“I felt like I got through a door just as it was closing.” When I started my company right out of college, all of my friends were entering into the corporate world. A decade later, when retired and went into the corporate world, all of my friends began starting their own companies. Funny how that works. What’s interesting is, the old rules of entrepreneurship are crumbling. Today, starting your own company is a thousand times easier than it used to be. Which means the marketplace is more crowded and more competitive than it used to be. Looks like I made it out just in time. Inspired by an old interview with Hunter S. Thompson.

“Something trivial that purged their minds of fear.” Interestingtheoryfrom Dan Brown. Says that we spend a lot of our time glued to the screen because it’s a quick, easy and efective way of not thinking about death. Jeez. Hate to be so black and white about it. But I wonder if it’s true. I wonder if it’s all just one big distraction. I wonder if were subconsciously aware of our own demise, but consciously create ways to avoid confronting it.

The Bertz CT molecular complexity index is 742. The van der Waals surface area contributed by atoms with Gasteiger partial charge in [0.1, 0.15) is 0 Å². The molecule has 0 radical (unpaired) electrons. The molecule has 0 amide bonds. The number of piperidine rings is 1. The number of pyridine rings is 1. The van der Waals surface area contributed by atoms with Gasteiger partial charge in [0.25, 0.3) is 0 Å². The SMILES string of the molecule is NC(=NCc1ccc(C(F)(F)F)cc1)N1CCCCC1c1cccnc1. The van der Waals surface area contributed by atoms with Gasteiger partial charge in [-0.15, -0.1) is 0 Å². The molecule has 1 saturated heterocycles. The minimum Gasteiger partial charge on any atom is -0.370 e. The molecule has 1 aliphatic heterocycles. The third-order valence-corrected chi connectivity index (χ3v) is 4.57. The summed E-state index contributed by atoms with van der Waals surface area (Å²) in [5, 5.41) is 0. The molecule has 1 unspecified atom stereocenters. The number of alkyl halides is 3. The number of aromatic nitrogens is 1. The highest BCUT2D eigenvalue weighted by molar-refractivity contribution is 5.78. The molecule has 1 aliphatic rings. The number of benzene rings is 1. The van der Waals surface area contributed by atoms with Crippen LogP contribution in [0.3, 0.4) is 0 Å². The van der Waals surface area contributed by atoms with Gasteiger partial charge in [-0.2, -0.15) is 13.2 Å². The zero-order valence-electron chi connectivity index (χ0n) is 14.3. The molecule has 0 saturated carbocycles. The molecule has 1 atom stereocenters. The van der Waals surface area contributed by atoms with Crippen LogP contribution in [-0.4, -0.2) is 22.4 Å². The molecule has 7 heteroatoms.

“If we don’t capitalize on ourselves, someone
else will.”
Such a frightening prospect. But in the age of data mining, I guess anything is possible. Also, I wonder what it’s like to be someone who makes other people rich. It’s one thing to earn a fortune for yourself, but to know that every success you have puts dollars in the pockets of others, and often people you don’t even know or like? Weird. 
Inspired by a conversation between Seth Godin and Mitch Joel.

is something people tolerate at best and loathe at worst.”
 If you ever wanted proof of the power of overcompensation, look no further than advertising. The shittier your product, the better your ads have to be. Why else would a company create an entire brand about the most interesting man in the world? Because their product is the most horrible beer in the world. And magically, their campaign has become the coveted case study for effective maketing. But if they were truly effective, they would have spent fifty million dollars making their product better instead of creating a racist meme. Thanks for the inspiration, Doc.

Poised In A Great Ballet Of Expectation